Insane Conspiracy Theory About COVID and Snake Venom
There is a new conspiracy theory that claims that COVID-19 isn’t caused by a virus, but instead by a cabal dumping snake venom in the water supply. And not just any snake venom, but King Cobra venom! Yet somehow, it’s gotten enough traction that people are asking me about it.
I… I don’t know where to start with this. Let’s make a list:
Snake venom is insanely expensive, especially King Cobra venom, which is the second-most expensive venom in the world. A single gallon costs $153,000.
Why is snake venom so expensive? Because you have to “milk” it from the snake by hand, which is one of the most dangerous jobs in the world.
While I wouldn’t recommend it, you’d probably be fine if you drank snake venom, because your stomach acid would break it down. There’s even something called snake wine, where a venomous snake is soaked in booze. It usually doesn’t kill those who imbibe it.
Snake venom affects your central nervous system, leading to paralysis. That’s not what COVID does.
King Cobras are a threatened species. There just aren’t that many of them.
So let me get this straight: a Satanic cabal has apparently poured billions of dollars into dumping King Cobra venom in the water supply, presumably with large facilities full of snake milkers working around the clock to produce enough venom?
I even watched the originating video to see what the evidence is. In part: an episode of The Blacklist and a fortune cookie. I’m not making this up.
Some conspiracy theories turn out to be true and others are at least plausible. This one is pants-on-head stupid. Not even the old G.I. Joe cartoon had a plot this inane.
Meanwhile on the Farm
A great video I’ve been meaning to share: Dirtpatcheaven (who is rebranding to Idaho Family Farm and Homemaking), explained how her family would start homesteading if they started over in 2022. She has a great YouTube channel full of practical wisdom, and it’s very much worth subscribing to if you’re interested in homesteading.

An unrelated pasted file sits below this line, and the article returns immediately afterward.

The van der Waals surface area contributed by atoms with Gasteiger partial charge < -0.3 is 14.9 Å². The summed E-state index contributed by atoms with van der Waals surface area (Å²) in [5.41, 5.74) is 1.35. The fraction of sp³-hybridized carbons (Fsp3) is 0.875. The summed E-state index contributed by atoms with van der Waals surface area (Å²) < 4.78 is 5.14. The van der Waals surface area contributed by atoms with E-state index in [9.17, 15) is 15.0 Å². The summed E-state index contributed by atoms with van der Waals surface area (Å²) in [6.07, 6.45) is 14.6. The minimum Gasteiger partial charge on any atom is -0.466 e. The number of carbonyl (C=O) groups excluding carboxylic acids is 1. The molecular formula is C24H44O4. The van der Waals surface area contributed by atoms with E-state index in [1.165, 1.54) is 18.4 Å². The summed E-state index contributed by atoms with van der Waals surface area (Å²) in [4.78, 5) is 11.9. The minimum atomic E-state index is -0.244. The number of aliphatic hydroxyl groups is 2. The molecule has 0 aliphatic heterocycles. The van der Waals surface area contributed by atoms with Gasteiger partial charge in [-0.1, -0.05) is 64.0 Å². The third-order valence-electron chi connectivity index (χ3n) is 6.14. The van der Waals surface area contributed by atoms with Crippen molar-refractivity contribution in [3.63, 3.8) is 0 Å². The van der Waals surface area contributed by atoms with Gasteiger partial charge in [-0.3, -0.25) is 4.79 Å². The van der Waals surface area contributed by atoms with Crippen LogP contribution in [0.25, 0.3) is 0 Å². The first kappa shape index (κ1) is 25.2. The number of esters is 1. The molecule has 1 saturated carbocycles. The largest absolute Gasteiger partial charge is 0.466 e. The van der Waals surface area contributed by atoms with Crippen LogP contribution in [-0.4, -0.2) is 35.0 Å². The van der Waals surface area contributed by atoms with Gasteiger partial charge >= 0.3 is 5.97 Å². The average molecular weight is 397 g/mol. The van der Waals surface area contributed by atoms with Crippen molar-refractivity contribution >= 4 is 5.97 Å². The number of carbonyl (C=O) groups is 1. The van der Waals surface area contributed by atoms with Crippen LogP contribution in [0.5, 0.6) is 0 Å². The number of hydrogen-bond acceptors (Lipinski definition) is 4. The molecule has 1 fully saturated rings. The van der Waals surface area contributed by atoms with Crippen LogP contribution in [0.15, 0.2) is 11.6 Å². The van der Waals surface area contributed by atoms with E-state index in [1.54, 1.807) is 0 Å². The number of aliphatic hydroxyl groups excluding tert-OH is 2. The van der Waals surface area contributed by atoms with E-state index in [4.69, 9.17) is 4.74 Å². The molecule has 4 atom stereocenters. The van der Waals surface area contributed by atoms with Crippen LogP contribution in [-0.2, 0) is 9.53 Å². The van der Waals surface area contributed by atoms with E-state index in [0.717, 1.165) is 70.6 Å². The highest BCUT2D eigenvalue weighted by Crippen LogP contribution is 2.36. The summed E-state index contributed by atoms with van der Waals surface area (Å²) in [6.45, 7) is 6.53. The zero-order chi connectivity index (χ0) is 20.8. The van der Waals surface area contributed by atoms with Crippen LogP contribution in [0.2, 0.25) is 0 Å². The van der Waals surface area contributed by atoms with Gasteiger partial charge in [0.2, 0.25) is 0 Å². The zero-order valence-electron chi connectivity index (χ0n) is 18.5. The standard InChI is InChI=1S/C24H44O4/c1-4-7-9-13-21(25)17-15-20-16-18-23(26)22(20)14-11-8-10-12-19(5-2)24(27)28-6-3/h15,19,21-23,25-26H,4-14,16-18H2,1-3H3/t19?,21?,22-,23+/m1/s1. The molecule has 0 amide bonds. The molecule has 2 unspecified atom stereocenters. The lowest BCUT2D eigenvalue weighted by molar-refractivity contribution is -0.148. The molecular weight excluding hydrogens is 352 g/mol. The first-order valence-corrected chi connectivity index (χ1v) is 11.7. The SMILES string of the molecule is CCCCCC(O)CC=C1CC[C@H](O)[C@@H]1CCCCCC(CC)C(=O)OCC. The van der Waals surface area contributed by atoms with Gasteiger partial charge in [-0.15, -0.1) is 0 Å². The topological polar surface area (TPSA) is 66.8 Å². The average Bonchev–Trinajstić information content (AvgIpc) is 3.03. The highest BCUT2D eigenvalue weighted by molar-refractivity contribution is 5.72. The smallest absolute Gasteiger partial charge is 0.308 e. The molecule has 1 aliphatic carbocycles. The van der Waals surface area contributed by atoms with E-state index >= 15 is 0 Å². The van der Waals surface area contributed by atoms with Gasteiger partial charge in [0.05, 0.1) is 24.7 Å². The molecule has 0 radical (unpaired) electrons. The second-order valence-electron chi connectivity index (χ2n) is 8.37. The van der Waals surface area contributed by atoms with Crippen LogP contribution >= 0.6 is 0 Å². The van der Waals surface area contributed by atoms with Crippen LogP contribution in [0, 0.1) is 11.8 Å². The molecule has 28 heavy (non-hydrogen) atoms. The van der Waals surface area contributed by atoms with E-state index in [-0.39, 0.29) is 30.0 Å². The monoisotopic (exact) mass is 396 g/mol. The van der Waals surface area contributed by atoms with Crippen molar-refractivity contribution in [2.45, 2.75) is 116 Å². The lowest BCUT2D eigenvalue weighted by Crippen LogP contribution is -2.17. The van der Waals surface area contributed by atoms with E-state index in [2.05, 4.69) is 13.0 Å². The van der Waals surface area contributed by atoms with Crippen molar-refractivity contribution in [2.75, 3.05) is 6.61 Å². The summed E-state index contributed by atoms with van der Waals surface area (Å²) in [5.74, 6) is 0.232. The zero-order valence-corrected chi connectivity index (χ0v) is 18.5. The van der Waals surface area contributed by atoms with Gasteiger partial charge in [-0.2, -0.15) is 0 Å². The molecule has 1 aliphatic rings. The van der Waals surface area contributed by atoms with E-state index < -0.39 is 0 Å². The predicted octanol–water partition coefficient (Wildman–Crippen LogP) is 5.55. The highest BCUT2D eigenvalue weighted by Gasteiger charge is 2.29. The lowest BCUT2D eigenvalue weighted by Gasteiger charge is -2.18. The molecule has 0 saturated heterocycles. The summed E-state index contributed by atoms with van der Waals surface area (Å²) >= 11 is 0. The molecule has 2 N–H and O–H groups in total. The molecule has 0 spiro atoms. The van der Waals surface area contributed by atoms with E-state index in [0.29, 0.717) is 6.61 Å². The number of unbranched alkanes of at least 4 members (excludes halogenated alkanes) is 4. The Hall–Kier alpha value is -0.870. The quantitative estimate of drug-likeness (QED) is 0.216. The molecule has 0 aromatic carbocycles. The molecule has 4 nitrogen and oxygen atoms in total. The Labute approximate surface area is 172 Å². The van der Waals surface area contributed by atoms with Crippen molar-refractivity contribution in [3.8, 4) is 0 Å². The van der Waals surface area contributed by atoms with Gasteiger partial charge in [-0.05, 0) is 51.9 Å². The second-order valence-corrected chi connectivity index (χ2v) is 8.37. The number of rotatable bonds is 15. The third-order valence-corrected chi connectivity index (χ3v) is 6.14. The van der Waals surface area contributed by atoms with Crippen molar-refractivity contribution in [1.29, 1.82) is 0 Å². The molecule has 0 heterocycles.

We are in the process of incubating 22 chicken eggs. Today I will “candle” them to see which ones are actually fertilized. The entire process is supposed to be finished in 21 days.
We’ve had a cold spring, which means our early vegetables are either growing slowly or not at all. I’ve been kicking myself for not adding hoops to my raised beds sooner, and I’ve been researching the cheapest and easiest ways to go about that. Out of all the methods I’ve seen, I think I like Self Sufficient Me’s method the best. It’s cheap, and easy, and he has a practical method for attaching the various sheets to the beds.
I’ve been making good use of my scythe, and I try to cut some grass with it every day. The other day, a Highway Department truck stopped in the road and I ended up giving a couple of guys a ten-minute demo of scything. They were impressed by how well it works.
I cut this section with the scythe, then raked up the long grass clippings and used them to put a heavy mulch between rows of lettuce. The thick mulch will keep weeds from growing, and as the grass breaks down it’ll build more soil and nourish the lettuce.
Last week, I mentioned the book Paradise Lot: Two Plant Geeks, One-Tenth of an Acre, and the Making of an Edible Garden Oasis in the City. I’m a slow reader so I’m still picking through it, but it’s given me a lot of ideas for my property.
An update to this week’s rabbit post: Nick at The Hostile Hare has published a table to help you calculate how many rabbits you need to raise to feed your family.
I’ve had good results with Weston A. Price dietary advice, but they say lots of crazy stuff unrelated to Weston A. Price’s original findings, so take them with a grain of salt.
Authorities get really wound up at the idea of homemade formula. Whether that’s due to legitimate medical concerns, the influence of the formula industry, or both, I can’t say. But what I do know is that starvation isn’t healthy and I’ll do what it takes to feed my kids.